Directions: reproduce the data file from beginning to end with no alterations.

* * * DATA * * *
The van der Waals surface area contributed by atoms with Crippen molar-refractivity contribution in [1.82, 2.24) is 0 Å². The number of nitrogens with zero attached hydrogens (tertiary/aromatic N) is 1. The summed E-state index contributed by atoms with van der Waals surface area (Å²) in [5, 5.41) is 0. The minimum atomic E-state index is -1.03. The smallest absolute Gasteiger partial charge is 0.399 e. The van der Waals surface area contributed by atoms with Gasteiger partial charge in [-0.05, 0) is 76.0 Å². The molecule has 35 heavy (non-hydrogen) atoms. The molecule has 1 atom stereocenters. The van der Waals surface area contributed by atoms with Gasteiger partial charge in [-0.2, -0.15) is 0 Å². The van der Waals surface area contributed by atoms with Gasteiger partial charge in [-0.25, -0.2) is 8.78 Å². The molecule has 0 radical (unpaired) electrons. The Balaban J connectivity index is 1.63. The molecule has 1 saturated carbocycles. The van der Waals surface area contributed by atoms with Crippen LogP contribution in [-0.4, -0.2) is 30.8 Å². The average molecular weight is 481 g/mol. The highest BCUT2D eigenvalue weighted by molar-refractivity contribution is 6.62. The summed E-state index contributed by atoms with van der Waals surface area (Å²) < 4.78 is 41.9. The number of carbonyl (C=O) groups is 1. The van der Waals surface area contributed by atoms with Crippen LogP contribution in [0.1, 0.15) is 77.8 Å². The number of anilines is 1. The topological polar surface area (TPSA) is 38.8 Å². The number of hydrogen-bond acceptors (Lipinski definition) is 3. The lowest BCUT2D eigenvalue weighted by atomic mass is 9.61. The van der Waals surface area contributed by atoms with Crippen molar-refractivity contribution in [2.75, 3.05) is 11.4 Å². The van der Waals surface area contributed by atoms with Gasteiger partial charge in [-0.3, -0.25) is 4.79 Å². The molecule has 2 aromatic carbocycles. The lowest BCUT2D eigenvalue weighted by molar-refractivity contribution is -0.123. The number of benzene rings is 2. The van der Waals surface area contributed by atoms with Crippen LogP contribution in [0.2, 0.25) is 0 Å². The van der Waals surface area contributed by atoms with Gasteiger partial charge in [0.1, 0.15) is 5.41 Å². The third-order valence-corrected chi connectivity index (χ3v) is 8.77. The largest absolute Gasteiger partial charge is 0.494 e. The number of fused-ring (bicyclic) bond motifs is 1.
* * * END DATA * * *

The van der Waals surface area contributed by atoms with Crippen molar-refractivity contribution in [1.82, 2.24) is 0 Å². The number of nitrogens with zero attached hydrogens (tertiary/aromatic N) is 1. The summed E-state index contributed by atoms with van der Waals surface area (Å²) in [5, 5.41) is 0. The minimum atomic E-state index is -1.03. The smallest absolute Gasteiger partial charge is 0.399 e. The van der Waals surface area contributed by atoms with Gasteiger partial charge in [-0.05, 0) is 76.0 Å². The molecule has 35 heavy (non-hydrogen) atoms. The molecule has 1 atom stereocenters. The van der Waals surface area contributed by atoms with Gasteiger partial charge in [-0.2, -0.15) is 0 Å². The van der Waals surface area contributed by atoms with Gasteiger partial charge in [-0.25, -0.2) is 8.78 Å². The molecule has 0 radical (unpaired) electrons. The Balaban J connectivity index is 1.63. The molecule has 1 saturated carbocycles. The van der Waals surface area contributed by atoms with Crippen LogP contribution in [-0.4, -0.2) is 30.8 Å². The average molecular weight is 481 g/mol. The highest BCUT2D eigenvalue weighted by molar-refractivity contribution is 6.62. The summed E-state index contributed by atoms with van der Waals surface area (Å²) < 4.78 is 41.9. The number of carbonyl (C=O) groups is 1. The van der Waals surface area contributed by atoms with Crippen LogP contribution in [0.1, 0.15) is 77.8 Å². The number of anilines is 1. The topological polar surface area (TPSA) is 38.8 Å². The number of hydrogen-bond acceptors (Lipinski definition) is 3. The lowest BCUT2D eigenvalue weighted by atomic mass is 9.61. The van der Waals surface area contributed by atoms with Crippen molar-refractivity contribution in [2.75, 3.05) is 11.4 Å². The van der Waals surface area contributed by atoms with Gasteiger partial charge in [-0.3, -0.25) is 4.79 Å². The molecule has 2 aromatic carbocycles. The lowest BCUT2D eigenvalue weighted by molar-refractivity contribution is -0.123. The number of benzene rings is 2. The van der Waals surface area contributed by atoms with Crippen LogP contribution in [0.2, 0.25) is 0 Å². The van der Waals surface area contributed by atoms with Gasteiger partial charge in [0.1, 0.15) is 5.41 Å². The third-order valence-corrected chi connectivity index (χ3v) is 8.77. The largest absolute Gasteiger partial charge is 0.494 e. The number of fused-ring (bicyclic) bond motifs is 1.